In 2006, British Gas “was close to signing a deal to pump the gas to Egypt.” (Times, May, 23, 2007). According to reports, British Prime Minister Tony Blair intervened on behalf of Israel with a view to shunting the agreement with Egypt.
The following year, in May 2007, the Israeli Cabinet approved a proposal by Prime Minister Ehud Olmert “to buy gas from the Palestinian Authority.” The proposed contract was for $4 billion, with profits of the order of $2 billion of which one billion was to go the Palestinians.
Tel Aviv, however, had no intention on sharing the revenues with Palestine. An Israeli team of negotiators was set up by the Israeli Cabinet to thrash out a deal with the BG Group, bypassing both the Hamas government and the Palestinian Authority:
“Israeli defence authorities want the Palestinians to be paid in goods and services and insist that no money go to the Hamas-controlled Government.” (Ibid, emphasis added)
The objective was essentially to nullify the contract signed in 1999 between the BG Group and the Palestinian Authority under Yasser Arafat.
Under the proposed 2007 agreement with BG, Palestinian gas from Gaza’s offshore wells was to be channeled by an undersea pipeline to the Israeli seaport of Ashkelon, thereby transferring control over the sale of the natural gas to Israel.
The deal fell through. The negotiations were suspended:
“Mossad Chief Meir Dagan opposed the transaction on security grounds, that the proceeds would fund terror”. (Member of Knesset Gilad Erdan, Address to the Knesset on “The Intention of Deputy Prime Minister Ehud Olmert to Purchase Gas from the Palestinians When Payment Will Serve Hamas,” March 1, 2006, quoted in Lt. Gen. (ret.) Moshe Yaalon, Does the Prospective Purchase of British Gas from Gaza’s Coastal Waters Threaten Israel’s National Security? Jerusalem Center for Public Affairs, October 2007)
Israel’s intent was to foreclose the possibility that royalties be paid to the Palestinians. In December 2007, The BG Group withdrew from the negotiations with Israel and in January 2008 they closed their office in Israel. (BG website).
Invasion Plan on The Drawing Board
The invasion plan of the Gaza Strip under “Operation Cast Lead” was set in motion in June 2008, according to Israeli military sources:
“Sources in the defense establishment said Defense Minister Ehud Barak instructed the Israel Defense Forces to prepare for the operation over six months ago [June or before June] , even as Israel was beginning to negotiate a ceasefire agreement with Hamas.”(Barak Ravid, Operation “Cast Lead”: Israeli Air Force strike followed months of planning, Haaretz, December 27, 2008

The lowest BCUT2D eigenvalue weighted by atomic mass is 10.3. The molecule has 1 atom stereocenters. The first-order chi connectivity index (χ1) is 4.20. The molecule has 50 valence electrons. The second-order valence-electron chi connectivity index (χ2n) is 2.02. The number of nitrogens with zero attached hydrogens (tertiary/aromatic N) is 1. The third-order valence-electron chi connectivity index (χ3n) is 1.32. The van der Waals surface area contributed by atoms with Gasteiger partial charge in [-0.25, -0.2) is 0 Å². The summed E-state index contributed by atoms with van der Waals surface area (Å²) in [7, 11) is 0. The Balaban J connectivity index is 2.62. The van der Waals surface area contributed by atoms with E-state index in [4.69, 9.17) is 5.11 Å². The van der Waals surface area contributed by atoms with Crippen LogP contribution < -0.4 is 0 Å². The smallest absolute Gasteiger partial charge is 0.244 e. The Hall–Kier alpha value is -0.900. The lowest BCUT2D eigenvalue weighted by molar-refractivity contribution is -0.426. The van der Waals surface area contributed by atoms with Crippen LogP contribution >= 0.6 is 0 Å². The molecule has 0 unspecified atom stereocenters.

That very same month, the Israeli authorities contacted British Gas, with a view to resuming crucial negotiations pertaining to the purchase of Gaza’s natural gas:
“Both Ministry of Finance director general Yarom Ariav and Ministry of National Infrastructures director general Hezi Kugler agreed to inform BG of Israel’s wish to renew the talks.
The sources added that BG has not yet officially responded to Israel’s request, but that company executives would probably come to Israel in a few weeks to hold talks with government officials.” : Globes online- Israel’s Business Arena, June 23, 2008
The decision to speed up negotiations with British Gas (BG Group) coincided, chronologically, with the planning of the invasion of Gaza initiated in June. It would appear that Israel was anxious to reach an agreement with the BG Group prior to the invasion, which was already in an advanced planning stage.
Moreover, these negotiations with British Gas were conducted by the Ehud Olmert government with the knowledge that a military invasion was on the drawing board. In all likelihood, a new “post war” political-territorial arrangement for the Gaza strip was also being contemplated by the Israeli government.
In fact, negotiations between British Gas and Israeli officials were ongoing in October 2008, 2-3 months prior to the commencement of the bombings on December 27th.
In November 2008, the Israeli Ministry of Finance and the Ministry of National Infrastructures instructed Israel Electric Corporation (IEC) to enter into negotiations with British Gas, on the purchase of natural gas from the BG’s offshore concession in Gaza. : Globes, November 13, 2008
“Ministry of Finance director general Yarom Ariav and Ministry of National Infrastructures director general Hezi Kugler wrote to IEC CEO Amos Lasker recently, informing him of the government’s decision to allow negotiations to go forward, in line with the framework proposal it approved earlier this year.
The IEC board, headed by chairman Moti Friedman, approved the principles of the framework proposal a few weeks ago. The talks with BG Group will begin once the board approves the exemption from a tender.” : Globes Nov. 13, 2008
Gaza and Energy Geopolitics
The military occupation of Gaza is intent upon transferring the sovereignty of the gas fields to Israel in violation of international law.
What can we expect in the wake of the invasion?
What is the intent of Israel with regard to Palestine’s Natural Gas reserves?
A new territorial arrangement, with the stationing of Israeli and/or “peacekeeping” troops?
The militarization of the entire Gaza coastline, which is strategic for Israel?
The outright confiscation of Palestinian gas fields and the unilateral declaration of Israeli sovereignty over Gaza’s maritime areas?
If this were to occur, the Gaza gas fields would be integrated into Israel’s offshore installations, which are contiguous to those of the Gaza Strip. (See Map 1 above).
proposed Israeli-Turkish pipeline with the Turkish port of Ceyhan.
Ceyhan is the terminal of the Baku, Tblisi Ceyhan Trans Caspian pipeline. “What is envisaged is to link the BTC pipeline to the Trans-Israel Eilat-Ashkelon pipeline, also known as Israel’s Tipline.” (See Michel Chossudovsky, The War on Lebanon and the Battle for Oil, : Global Research, July 23, 2006